This one-semester course examines the foundations of the American political system including an in-depth study of the Constitution and how each branch of the government acts upon its powers and checks the powers of the other branches. Students read in-depth articles from various sources, primary sources, and consult other media to gain knowledge and understanding of the foundations of the American government and to understand current issues facing the United States today. World, national, state, and local issues are addressed and students should be able to use their "political voice" to participate in in-depth discussions/debates.
AP U.S. Government and Politics
The AP U.S. Government and Politics course is designed to provide students with a learning experience equivalent to that of an introductory college course in United States government and politics. It offers an analytical perspective on government and politics in the United States, including the study of general concepts used to interpret U.S. politics and the analysis of specific examples. During the year, students develop expertise regarding the various institutions, groups, beliefs, and ideas that constitute the American political system.
AP Comparative Government and Politics
AP Comparative Government and Politics introduces students to the rich diversity of political life outside the United States. The course uses a comparative approach to examine the political structures; policies; and political, economic, and social challenges of six selected countries: China, Iran, Mexico, Nigeria, Russia, and the United Kingdom. Students compare the effectiveness of approaches to many global issues by examining how different governments solve similar problems. They will also engage in disciplinary practices that require them to read and interpret data, make comparisons and applications, and develop evidence-based arguments.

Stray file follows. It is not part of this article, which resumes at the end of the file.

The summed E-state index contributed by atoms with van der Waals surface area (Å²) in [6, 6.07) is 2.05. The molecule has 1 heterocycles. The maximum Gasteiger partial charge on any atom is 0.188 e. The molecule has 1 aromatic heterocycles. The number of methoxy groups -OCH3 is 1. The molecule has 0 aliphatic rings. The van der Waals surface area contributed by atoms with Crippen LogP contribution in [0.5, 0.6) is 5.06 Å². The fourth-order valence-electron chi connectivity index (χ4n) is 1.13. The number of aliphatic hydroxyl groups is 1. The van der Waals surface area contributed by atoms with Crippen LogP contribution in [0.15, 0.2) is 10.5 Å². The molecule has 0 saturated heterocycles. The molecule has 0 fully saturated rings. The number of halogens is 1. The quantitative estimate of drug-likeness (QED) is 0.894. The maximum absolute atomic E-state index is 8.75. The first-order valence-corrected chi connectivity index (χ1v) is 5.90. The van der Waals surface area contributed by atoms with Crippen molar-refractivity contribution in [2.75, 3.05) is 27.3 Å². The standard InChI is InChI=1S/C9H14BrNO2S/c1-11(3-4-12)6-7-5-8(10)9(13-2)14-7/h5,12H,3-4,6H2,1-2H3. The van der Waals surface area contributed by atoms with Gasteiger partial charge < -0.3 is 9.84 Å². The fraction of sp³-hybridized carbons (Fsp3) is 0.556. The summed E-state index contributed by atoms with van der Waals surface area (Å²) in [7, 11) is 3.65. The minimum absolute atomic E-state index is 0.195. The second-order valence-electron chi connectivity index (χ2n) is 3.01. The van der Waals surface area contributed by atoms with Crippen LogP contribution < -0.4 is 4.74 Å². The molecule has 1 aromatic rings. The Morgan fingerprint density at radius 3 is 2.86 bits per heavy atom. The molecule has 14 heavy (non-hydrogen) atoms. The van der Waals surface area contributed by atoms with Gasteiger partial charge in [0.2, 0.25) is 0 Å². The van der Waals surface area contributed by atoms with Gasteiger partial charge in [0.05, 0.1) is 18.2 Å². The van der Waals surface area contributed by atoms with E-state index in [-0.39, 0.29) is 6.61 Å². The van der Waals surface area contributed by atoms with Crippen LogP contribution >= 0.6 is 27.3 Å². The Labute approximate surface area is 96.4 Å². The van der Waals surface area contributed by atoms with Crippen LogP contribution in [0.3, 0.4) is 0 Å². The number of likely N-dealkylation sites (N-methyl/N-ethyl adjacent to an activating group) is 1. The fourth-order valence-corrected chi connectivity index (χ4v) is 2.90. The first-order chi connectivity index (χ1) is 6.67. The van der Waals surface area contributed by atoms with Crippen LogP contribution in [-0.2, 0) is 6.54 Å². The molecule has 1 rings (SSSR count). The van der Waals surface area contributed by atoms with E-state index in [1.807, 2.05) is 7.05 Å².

United States History
The U.S. History course at Gunston is a general survey course for eleventh grade students. The course follows the narrative of U. S. history in a roughly chronological fashion from the European discovery of America to the post World War II era. It is designed to develop critical thinking, historical argumentation, and an understanding of causal relationships in the American historical narrative. Students must also learn to discern the relative importance of historical facts and develop clear, concise essay writing abilities.
AP United States History
This course is a general survey of American history, offered to 11th grade students in preparation for the Advanced Placement Exam in U. S. History. The course follows the U. S. historical narrative from the European discovery of America to the end of the Vietnam War. It is designed to develop critical thought, historical argumentation, and a detailed understanding of the political and social development of the United States. It differs from the regular U. S. history course primarily in its quicker pace, broader scope, and more detailed examination of U. S. history.
AP European History
This course is designed for seniors in preparation for the A.P. exam in European history. It covers the time period from 1450 to present. Themes include issues in intellectual and cultural history as well as politics, diplomacy, social organization, and economics. Students will be asked to understand the events underlying these themes and to analyze and interpret these events.